“We’ve been in conversation with people at several agencies talking about what steps they can take immediately before OPM issues its guidance,” Simon said.

Ultimately, AFGE wants VA to return to the bargaining table and essentially start negotiations over.

McDonough calls for gender discrimination policy review

In the meantime, McDonough said he had directed VA to conduct a department-wide review of its policies to ensure they’re in line with another Biden executive order on combatting gender and sexual orientation discrimination.

The review, which McDonough described as an intentional effort to embed diversity and inclusivity in VA policies and practices, should be finished by the end of March.

“[It] will ensure that VA provides a welcoming and inclusive environment for LGBT vets and employees and seeks to increase alignment between VA and DoD,” McDonough said. “I can’t get ahead of the review… but my goal as secretary is to ensure that VA is welcoming to all vets, including transgender vets.”

Since the pandemic, VA has brought on roughly 80,000 new hires since the part of the pandemic, and McDonough said the department will maintain an “aggressive recruitment effort.”

About 20% of those new hires were brought on within three days, Richard Stone, VA’s acting undersecretary for health, said at a House appropriations hearing last week.

“That strikes me as remarkable,” McDonough said. “There are still a lot of vacancies, obviously. We’re going to continue to work that, and diversity will be a major effort there.”

When it comes to VA’s Office of Accountability and Whistleblower Protection (OAWP) — which as the department’s inspector general has noted is struggling to perform its statutory functions and discipline high-level senior executives for retaliation or misconduct — McDonough described a few priorities.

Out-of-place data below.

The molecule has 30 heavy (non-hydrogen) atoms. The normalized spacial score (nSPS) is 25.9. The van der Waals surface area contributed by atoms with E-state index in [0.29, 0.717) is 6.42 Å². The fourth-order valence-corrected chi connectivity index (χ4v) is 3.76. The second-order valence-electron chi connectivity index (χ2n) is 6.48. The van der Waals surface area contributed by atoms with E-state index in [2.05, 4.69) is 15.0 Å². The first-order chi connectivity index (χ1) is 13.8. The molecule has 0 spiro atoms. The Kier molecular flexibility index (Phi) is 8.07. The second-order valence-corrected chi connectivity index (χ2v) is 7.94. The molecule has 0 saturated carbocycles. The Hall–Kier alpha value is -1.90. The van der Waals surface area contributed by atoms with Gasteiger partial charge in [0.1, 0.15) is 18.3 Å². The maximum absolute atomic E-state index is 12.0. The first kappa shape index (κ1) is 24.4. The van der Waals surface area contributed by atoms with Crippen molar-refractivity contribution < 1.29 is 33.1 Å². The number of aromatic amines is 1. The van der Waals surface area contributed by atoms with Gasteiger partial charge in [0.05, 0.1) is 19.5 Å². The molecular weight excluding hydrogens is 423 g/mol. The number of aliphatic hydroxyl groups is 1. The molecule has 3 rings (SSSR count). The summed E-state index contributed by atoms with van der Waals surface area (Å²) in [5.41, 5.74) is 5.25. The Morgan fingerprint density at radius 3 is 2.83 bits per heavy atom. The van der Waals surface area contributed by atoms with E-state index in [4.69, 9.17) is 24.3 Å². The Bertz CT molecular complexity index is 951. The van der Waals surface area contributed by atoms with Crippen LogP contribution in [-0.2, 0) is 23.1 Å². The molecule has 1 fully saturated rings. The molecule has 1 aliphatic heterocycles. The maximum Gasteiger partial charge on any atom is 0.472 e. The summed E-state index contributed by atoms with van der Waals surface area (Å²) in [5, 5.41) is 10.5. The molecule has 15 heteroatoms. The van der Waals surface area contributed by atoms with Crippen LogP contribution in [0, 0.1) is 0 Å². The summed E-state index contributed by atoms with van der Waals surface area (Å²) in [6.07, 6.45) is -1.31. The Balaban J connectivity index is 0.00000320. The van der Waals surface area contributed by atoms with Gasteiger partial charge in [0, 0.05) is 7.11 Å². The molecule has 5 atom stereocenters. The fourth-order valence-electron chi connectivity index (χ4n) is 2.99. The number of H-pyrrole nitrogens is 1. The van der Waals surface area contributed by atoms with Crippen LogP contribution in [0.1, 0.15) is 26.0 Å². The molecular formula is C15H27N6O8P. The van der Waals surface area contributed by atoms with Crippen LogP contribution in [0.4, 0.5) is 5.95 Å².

He wants to install and quickly confirm a new appointee with the skills necessary to lead OAWP effectively.

“We’re not in a position to announce anything yet, but it’s a high priority,” he said of the accountability office.

McDonough also noted six open recommendations on OAWP from VA’s IG, which he’s asked the staff in general counsel office to close.

Communicating his views of whistleblower protection, oversight and accountability to the entire VA workforce is another priority, McDonough added.

“My challenge as the leader here is to make sure that the processes, the procedures and the institutions that the people operate in and through are operating clearly, transparently and in an empowered way with the support of the secretary, where the secretary takes some of the risk from them so they can be innovative and creative,” he said. “The biggest challenge is that. Getting the policies and procedures in place and [getting] the structure right so people feel the support that they need to be creative and innovative, and people have the structure whereby they get the support of this massive organization. With 380,000 people, there is a massive load of expertise and capability here.”